Motivation to iterate and improve on your writing is something that is really hard... and it's something that our feedback really does have an impact on.

"It’s not something where you start at the top and go to the bottom; instead, it’s something where they are really thinking about, ‘how did I write this previously, what could I do differently, how could I iterate over time to get to something that makes a lot of sense.’ And we think that the biggest thing that we can do as a company with our product is encourage students to think about writing this way, encourage them to edit, to revise to iterate, and to improve on their own, make them confident in their abilities, give them self-efficacy so that they can build up their own writing, and then feel motivated to actually want to do so. Motivation to iterate and improve on your writing is something that is really hard, especially when you're looking at a blank Word document, and it’s something that our feedback really does have an impact on."

"So that leads to my second point, which is: how you define success matters."

"It’s not just the technology. It’s measuring what is it that the student changed about their behavior. The really cool thing about our product is that it works. Isn’t always true in ed tech. So, what does it mean that it works? So I have at least four answers."

"The first of those is reliability. This is what a lot of the literature has focused on for many years: can you reproduce the assessment of humans? It requires relatively sophisticated technology, but the answer is, ‘yes,’ you can get to a point that you reliably assess text, make roughly the same level of errors that you would as a human, and you can do that with relatively small training set sizes."

"So the next is in the product that you’ve built: do the students actually use the software? That’s the next tier of success—engagement. We can see that they're writing many drafts; and we can see that as they're writing and receiving more feedback; their word count improves; they're getting more practice writing, and they keep using it for the majority of the class period and even come back and log in from home. On average, we start at around 160, 170 words in a student’s first draft, and they go up to 350 words by the time they submit, and this is middle school students, grade 6 through 8, and that’s good."

"The next thing that you would want to see is: does the writing get better, are they actually improving the quality of the writing? And we can look at that too. Students using Revision Assistant, from their first draft to the time they submit it, on average, go from a 2/4 to a 3/4 on a given rubric trait. It means that the writing quality at least intrinsically is getting better as they use the product."

With Revision Assistant, 94% of students got feedback at least once and then changed their essay prior to submission... that jump from 29% to 94% is pretty significant.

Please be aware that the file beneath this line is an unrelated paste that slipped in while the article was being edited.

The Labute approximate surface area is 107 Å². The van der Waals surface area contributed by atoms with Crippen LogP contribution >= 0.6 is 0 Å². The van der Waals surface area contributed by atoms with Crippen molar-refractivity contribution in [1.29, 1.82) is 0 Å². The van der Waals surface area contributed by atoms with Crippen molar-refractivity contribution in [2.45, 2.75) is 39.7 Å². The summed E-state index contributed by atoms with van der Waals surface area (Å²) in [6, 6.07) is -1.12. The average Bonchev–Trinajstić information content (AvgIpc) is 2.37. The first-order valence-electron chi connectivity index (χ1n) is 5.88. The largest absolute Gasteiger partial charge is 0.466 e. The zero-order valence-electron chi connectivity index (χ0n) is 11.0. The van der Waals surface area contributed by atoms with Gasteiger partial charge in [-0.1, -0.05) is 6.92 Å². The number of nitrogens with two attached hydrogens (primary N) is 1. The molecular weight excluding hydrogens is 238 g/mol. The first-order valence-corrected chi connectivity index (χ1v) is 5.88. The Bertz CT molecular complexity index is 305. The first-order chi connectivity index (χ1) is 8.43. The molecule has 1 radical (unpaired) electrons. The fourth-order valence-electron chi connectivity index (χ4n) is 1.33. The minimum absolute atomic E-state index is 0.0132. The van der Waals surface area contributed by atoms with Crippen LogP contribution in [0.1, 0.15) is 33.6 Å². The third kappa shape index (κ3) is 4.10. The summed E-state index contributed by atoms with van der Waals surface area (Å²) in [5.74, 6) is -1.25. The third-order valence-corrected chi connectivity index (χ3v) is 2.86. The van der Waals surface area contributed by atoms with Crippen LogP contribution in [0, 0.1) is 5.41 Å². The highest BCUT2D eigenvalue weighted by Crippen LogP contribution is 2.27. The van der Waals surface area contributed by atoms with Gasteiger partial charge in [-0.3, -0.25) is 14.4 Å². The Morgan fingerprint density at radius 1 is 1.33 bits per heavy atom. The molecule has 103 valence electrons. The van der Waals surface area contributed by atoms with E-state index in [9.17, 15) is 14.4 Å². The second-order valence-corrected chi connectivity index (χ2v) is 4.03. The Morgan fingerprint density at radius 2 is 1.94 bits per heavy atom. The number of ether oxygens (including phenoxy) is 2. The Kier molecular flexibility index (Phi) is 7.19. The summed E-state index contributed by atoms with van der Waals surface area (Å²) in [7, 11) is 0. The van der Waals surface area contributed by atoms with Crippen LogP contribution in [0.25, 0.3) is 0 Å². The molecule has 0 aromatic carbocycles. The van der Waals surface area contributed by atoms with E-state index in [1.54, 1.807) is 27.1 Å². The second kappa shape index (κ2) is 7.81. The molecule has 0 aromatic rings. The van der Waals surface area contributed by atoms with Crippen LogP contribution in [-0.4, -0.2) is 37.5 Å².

"But then the thing that I actually care the most about is behavior change. How do students interact with their writing process? The best baseline that we could find suggests that students that don’t have Revision Assistant: about 29% of them revise their essay before they submit it. With Revision Assistant, 94% of students got feedback at least once and then changed their essay prior to submission, so that means a minimum of two drafts, and that jump from 29% to 94% is pretty significant."

"We see that on average in middle schools students write about 11 drafts before submitting. In high schools, grades 9 through 12, they write 8 drafts before submitting. They're thinking about writing differently, and they're 13. That’s something that we’ve been able to change very early in a student’s educational life."

"We’ve seen that Revision Assistant changes student behaviors. What we’ve discovered as we’ve spent all this time building the product is that content matters more than either the technology or the metrics: the actual writing activities that the students are doing, the feedback that you're giving them, all of this."

Students are thinking about writing differently... That's something that we've been able to change very early in a student's educational life.

"So my last point is that audience awareness matters above everything else that I just talked about. When we go into a school and talk about Revision Assistant, what we talk about is the classroom experience, that we’ve spent hours and hours and hours of our time sitting in a classroom, watching students on laptops, on iMacs, using Revision Assistant, bouncing ideas off each other. We’ve seen where it’s screwed up, where the software wasn’t doing what we wanted, and we changed it because we looked at a 14-year-old struggling to improve their essay because of it."

"We talk about the teachers that we’ve hired to work on this. These are four of the 20 or so people in our office that actually have been teachers for years of their lives, that we’ve pulled out of Penn State, out of a middle school, out of Baltimore city high schools, people that have that classroom experience, years of time in front of a batch of students and now want to work on improving the content and the technology that actually will help out a much larger group of teachers nationwide, and even worldwide."

"Your product, what you’ve built out of it, doesn’t replace the teacher, doesn’t change the conversation in a way that leads students to be totally independent thinkers. It enables teacher-student conversations. It means that when a teacher goes to a student and asks, ‘how are you doing?’ that, instead of staring blankly, the student will say, ‘well, I’m on my third draft and this feedback is coming back. I’m not sure what to do with it. Could you help me out?’ I’ve seen that happen. Fundamentally, that’s what we want Revision Assistant to do. We want it to change the way teachers interact with their students and create a better writing classroom."

"So with that, the lessons learned: Technology does matter, to a point, and your metrics for defining success matter quite a bit. But the content matters more than any of that, and above all else, if you want teachers to actually use your technology, talk to them like teachers and talk about the classroom that they're in, and that’s where you get the engagement, and that’s where you get the experience to change."

Hear the Q&A and watch the full presentation.